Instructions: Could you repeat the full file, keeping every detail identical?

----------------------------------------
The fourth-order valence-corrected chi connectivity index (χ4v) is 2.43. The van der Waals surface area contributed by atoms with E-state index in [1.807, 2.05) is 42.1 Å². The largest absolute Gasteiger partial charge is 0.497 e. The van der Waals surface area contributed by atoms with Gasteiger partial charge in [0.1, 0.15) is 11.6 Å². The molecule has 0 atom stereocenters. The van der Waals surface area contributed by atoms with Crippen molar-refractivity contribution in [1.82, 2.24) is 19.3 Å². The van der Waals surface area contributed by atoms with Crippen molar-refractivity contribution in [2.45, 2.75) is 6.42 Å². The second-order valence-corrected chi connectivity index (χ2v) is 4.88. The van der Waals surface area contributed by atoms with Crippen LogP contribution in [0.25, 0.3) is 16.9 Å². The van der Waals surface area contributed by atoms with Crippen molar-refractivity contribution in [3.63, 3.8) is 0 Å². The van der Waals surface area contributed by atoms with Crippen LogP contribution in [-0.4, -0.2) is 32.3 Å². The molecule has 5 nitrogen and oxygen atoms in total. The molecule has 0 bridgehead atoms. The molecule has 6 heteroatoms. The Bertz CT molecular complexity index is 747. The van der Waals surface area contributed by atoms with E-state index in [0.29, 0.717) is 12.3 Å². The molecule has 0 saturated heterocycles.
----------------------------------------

The fourth-order valence-corrected chi connectivity index (χ4v) is 2.43. The van der Waals surface area contributed by atoms with E-state index in [1.807, 2.05) is 42.1 Å². The largest absolute Gasteiger partial charge is 0.497 e. The van der Waals surface area contributed by atoms with Gasteiger partial charge in [0.1, 0.15) is 11.6 Å². The molecule has 0 atom stereocenters. The van der Waals surface area contributed by atoms with Crippen molar-refractivity contribution in [1.82, 2.24) is 19.3 Å². The van der Waals surface area contributed by atoms with Crippen molar-refractivity contribution in [2.45, 2.75) is 6.42 Å². The second-order valence-corrected chi connectivity index (χ2v) is 4.88. The van der Waals surface area contributed by atoms with Crippen LogP contribution in [0.25, 0.3) is 16.9 Å². The van der Waals surface area contributed by atoms with Crippen molar-refractivity contribution in [3.63, 3.8) is 0 Å². The van der Waals surface area contributed by atoms with Crippen LogP contribution in [-0.4, -0.2) is 32.3 Å². The molecule has 5 nitrogen and oxygen atoms in total. The molecule has 0 bridgehead atoms. The molecule has 6 heteroatoms. The Bertz CT molecular complexity index is 747. The van der Waals surface area contributed by atoms with E-state index in [0.29, 0.717) is 12.3 Å². The molecule has 0 saturated heterocycles.